Mittleschmerz’s point about the use of the fitrep needs clarification. It may be true that the purpose of the fitrep is solely to communicate to a statutory board whether an officer should be promoted (it’s not – clearly it is also to communicate to an administrative board whether an officer should select for command), but my point is that the fitrep is used for all of those other things, regardless of its actual purpose. Going before a retention board? Let’s look at your official record (fitreps). The fitrep gets used for most everything because there isn’t any other reference to consult, but it is the superlative reporting senior who manages to make the fitrep process an effective documentation of your performance, an accurate estimation of your potential, a clear recommendation for your future service and useful feedback to you, and all in 18 lines. It’s true that the current fitrep tool is a poor counseling tool and that you would be foolish indeed to believe hyperbolic text is an accurate evaluation, but the fitrep form remains the official officer counseling tool, and the fitrep instruction still requires semi-annual counseling based on it with a signature from the officer that such counseling was received (a sort of semi-annual integrity challenge in my experience, since my CO’s consistently dodged doing such counseling).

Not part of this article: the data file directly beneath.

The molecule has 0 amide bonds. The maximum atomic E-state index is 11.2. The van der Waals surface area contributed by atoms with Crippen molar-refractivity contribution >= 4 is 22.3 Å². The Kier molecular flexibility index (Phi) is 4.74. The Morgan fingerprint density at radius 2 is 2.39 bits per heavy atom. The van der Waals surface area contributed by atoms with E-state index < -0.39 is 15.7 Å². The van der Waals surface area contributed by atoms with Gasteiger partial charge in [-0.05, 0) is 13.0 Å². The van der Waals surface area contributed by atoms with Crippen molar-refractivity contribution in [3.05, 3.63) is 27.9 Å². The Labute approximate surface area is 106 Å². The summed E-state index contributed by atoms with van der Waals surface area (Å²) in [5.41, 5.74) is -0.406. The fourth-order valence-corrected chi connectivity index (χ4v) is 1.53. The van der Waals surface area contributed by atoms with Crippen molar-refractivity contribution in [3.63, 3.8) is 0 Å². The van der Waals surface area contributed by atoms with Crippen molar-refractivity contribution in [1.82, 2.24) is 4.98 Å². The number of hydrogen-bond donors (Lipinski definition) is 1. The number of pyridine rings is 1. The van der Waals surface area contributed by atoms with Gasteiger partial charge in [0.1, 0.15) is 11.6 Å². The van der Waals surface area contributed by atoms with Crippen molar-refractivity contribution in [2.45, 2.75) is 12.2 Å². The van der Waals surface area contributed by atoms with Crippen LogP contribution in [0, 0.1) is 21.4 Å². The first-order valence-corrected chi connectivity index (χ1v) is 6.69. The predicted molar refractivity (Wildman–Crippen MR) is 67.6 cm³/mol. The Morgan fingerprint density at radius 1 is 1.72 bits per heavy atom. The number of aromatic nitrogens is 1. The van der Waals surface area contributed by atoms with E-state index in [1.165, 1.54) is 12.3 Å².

And USNVO is absolutely correct that the effectiveness of any tool is entirely dependent on the willingness of the reporting seniors to clearly communicate their professional evaluation of the officer in question. Other services have moved to longer forms (the Marine Corps’ officer fitrep is 5 pages) and to a senior officer review process that requires the reporting senior to justify his/her choices to his/her boss. That sort of oversight is not part of our Navy culture – our view of command does not allow for that sort of interference in the professional judgment of CO’s and Commanders, and I would not advocate that we go in that direction.

    I do think we need a better form that provides more information (our current Flag fitrep has twice as many trait grades as our current Ensign-Captain report). And that we should probably put CAPTs on a different report form than LTs – the focus at those levels ought to be different (just as CPOs are now on a different form than POs). And that we should seriously consider whether any other evaluative means could help differentiate the best from the very good here in the 21st century.